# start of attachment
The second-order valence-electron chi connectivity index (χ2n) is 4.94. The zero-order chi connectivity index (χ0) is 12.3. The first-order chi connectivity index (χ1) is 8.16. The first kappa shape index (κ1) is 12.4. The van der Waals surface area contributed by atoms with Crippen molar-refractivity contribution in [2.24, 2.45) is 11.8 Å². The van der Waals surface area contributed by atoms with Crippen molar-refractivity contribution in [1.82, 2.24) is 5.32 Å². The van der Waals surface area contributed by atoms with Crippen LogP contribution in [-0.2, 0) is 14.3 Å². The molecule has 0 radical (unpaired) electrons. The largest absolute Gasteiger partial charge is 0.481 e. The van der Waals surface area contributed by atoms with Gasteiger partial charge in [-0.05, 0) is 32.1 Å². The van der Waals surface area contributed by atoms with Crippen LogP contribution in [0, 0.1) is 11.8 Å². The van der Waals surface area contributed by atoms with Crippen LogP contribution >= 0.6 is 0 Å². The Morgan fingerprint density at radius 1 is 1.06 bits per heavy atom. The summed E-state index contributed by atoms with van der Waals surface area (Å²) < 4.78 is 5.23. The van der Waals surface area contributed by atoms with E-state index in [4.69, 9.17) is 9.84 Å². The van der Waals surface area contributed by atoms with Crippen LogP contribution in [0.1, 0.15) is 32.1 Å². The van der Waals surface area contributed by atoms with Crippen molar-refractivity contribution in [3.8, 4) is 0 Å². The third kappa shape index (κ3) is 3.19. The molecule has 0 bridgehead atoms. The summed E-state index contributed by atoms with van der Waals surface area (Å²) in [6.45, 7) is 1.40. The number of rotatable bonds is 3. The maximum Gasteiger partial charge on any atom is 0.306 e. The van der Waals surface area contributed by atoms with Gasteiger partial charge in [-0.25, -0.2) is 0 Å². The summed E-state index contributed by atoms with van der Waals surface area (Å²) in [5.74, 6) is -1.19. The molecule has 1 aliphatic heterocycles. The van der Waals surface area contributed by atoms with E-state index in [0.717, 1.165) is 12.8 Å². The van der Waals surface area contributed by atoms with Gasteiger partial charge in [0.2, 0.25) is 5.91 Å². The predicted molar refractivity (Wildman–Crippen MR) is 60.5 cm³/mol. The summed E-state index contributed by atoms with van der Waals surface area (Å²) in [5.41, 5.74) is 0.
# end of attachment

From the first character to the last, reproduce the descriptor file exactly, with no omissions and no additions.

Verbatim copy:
The second-order valence-electron chi connectivity index (χ2n) is 4.94. The zero-order chi connectivity index (χ0) is 12.3. The first-order chi connectivity index (χ1) is 8.16. The first kappa shape index (κ1) is 12.4. The van der Waals surface area contributed by atoms with Crippen molar-refractivity contribution in [2.24, 2.45) is 11.8 Å². The van der Waals surface area contributed by atoms with Crippen molar-refractivity contribution in [1.82, 2.24) is 5.32 Å². The van der Waals surface area contributed by atoms with Crippen LogP contribution in [-0.2, 0) is 14.3 Å². The molecule has 0 radical (unpaired) electrons. The largest absolute Gasteiger partial charge is 0.481 e. The van der Waals surface area contributed by atoms with Gasteiger partial charge in [-0.05, 0) is 32.1 Å². The van der Waals surface area contributed by atoms with Crippen LogP contribution in [0, 0.1) is 11.8 Å². The van der Waals surface area contributed by atoms with Crippen LogP contribution >= 0.6 is 0 Å². The Morgan fingerprint density at radius 1 is 1.06 bits per heavy atom. The summed E-state index contributed by atoms with van der Waals surface area (Å²) < 4.78 is 5.23. The van der Waals surface area contributed by atoms with E-state index in [4.69, 9.17) is 9.84 Å². The van der Waals surface area contributed by atoms with Crippen LogP contribution in [0.1, 0.15) is 32.1 Å². The van der Waals surface area contributed by atoms with Crippen molar-refractivity contribution in [3.8, 4) is 0 Å². The third kappa shape index (κ3) is 3.19. The molecule has 0 bridgehead atoms. The summed E-state index contributed by atoms with van der Waals surface area (Å²) in [6.45, 7) is 1.40. The number of rotatable bonds is 3. The maximum Gasteiger partial charge on any atom is 0.306 e. The van der Waals surface area contributed by atoms with Gasteiger partial charge in [-0.25, -0.2) is 0 Å². The summed E-state index contributed by atoms with van der Waals surface area (Å²) in [5.74, 6) is -1.19. The molecule has 1 aliphatic heterocycles. The van der Waals surface area contributed by atoms with E-state index in [0.717, 1.165) is 12.8 Å². The van der Waals surface area contributed by atoms with Gasteiger partial charge in [0.2, 0.25) is 5.91 Å². The predicted molar refractivity (Wildman–Crippen MR) is 60.5 cm³/mol. The summed E-state index contributed by atoms with van der Waals surface area (Å²) in [5.41, 5.74) is 0.